Socket.IO has a lot of underlying transport mechanisms, which deal with various constraints arising due to cross browser issues, WebSocket implementations, firewalls, port blocking, etc.

Though W3C has a defined specification for WebSocket API, it is still lacking in implementation. Socket.IO provides us with fallback mechanisms, which can deal with such issues. If we develop apps using the native API, we have to implement the fallbacks ourselves. Socket.IO covers a large list of fallbacks in the following order −

  • WebSockets
  • FlashSocket
  • XHR long polling
  • XHR multipart streaming
  • XHR polling
  • JSONP polling
  • iframes

Connection using Socket.IO

The Socket.IO connection begins with the handshake. This makes the handshake a special part of the protocol. Apart from the handshake, all the other events and messages in the protocol are transferred over the socket.

Socket.IO is intended for use with web applications, and therefore it is assumed that these applications will always be able to use HTTP. It is because of this reasoning that the Socket.IO handshake takes place over HTTP using a POST request on the handshake URI (passed to the connect method).

Events and messages

WebSocket native API only sends messages across. Socket.IO provides an addition layer over these messages, which allows us to create events and again helps us develop apps easily by separating the different types of messages sent.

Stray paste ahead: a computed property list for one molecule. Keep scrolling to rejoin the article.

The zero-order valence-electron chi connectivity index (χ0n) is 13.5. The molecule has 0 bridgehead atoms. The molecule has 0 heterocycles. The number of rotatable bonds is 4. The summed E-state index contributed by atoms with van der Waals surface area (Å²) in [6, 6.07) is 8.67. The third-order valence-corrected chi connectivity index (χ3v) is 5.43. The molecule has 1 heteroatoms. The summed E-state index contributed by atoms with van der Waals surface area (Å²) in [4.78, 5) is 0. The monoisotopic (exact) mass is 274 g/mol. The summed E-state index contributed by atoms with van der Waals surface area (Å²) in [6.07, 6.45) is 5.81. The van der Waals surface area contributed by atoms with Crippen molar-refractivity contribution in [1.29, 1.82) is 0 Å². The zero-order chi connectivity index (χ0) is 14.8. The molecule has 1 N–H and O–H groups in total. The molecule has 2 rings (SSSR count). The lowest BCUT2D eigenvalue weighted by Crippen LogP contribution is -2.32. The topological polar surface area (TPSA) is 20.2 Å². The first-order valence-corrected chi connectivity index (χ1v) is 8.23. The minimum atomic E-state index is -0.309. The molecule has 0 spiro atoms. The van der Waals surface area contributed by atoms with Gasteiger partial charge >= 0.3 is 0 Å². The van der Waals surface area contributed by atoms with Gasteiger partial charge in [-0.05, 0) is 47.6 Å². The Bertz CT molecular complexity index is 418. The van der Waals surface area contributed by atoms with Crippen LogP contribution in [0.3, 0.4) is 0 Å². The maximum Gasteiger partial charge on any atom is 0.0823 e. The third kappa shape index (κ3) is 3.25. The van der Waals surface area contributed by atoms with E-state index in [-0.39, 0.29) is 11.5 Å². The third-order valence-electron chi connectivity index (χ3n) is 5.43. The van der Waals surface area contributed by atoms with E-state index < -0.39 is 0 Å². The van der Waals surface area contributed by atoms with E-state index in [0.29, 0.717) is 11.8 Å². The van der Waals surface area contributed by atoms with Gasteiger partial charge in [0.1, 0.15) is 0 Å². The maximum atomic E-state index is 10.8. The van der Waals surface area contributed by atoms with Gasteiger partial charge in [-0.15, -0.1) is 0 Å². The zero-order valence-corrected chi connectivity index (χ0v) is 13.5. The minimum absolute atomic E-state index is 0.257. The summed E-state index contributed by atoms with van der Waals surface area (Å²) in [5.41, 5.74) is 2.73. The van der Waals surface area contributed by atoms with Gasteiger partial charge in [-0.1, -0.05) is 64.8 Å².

The native API sends messages only in plain text. This is also taken care of by Socket.IO. It handles the serialization and deserialization of data for us.

We have an official client API for the web. For other clients such as native mobile phones, other application clients also we can use Socket.IO using the following steps.

Step 1 − A connection needs to be established using the same connection protocol discussed above.

Step 2 − The messages need to be in the same format as specified by Socket.IO. This format enables Socket.IO to determine the type of the message and the data sent in the message and some metadata useful for operation.

The message format is −

[type] : [id ('+')] : [endpoint] (: [data]

The parameters in the above command are explained below −

  • Type is a single digit integer, specifying what type message it is.

  • ID is message ID, an incremental integer used for acknowledgements.

  • Endpoint is the socket endpoint that the message is intended to be delivered to...

  • Data is the associated data to be delivered to the socket. In case of messages, it is treated as plain text, for other events, it is treated as JSON.

In the next chapter, we will write a chat application in Socket.IO.

Socket.IO - Chat Application

Now that we are well acquainted with Socket.IO, let us write a chat application, which we can use to chat on different chat rooms. We will allow users to choose a username and allow them to chat using them. So first, let us set up our HTML file to request for a username −

<!DOCTYPE html>
<html>
   <head>
      <title>Hello world</title>
   </head>
   <script src = "/socket.io/socket.io.js"></script>
   <script>
      var socket = io();
   </script>
   <body>
      <input type = "text" name = "name" value = "" placeholder = "Enter your name!">
      <button type = "button" name = "button">Let me chat!</button>
   </body>
</html>

Now that we have set up our HTML to request for a username, let us create the server to accept connections from the client. We will allow people to send their chosen usernames using the setUsername event. If a user exists, we will respond by a userExists event, else using a userSet event.

var app = require('express')();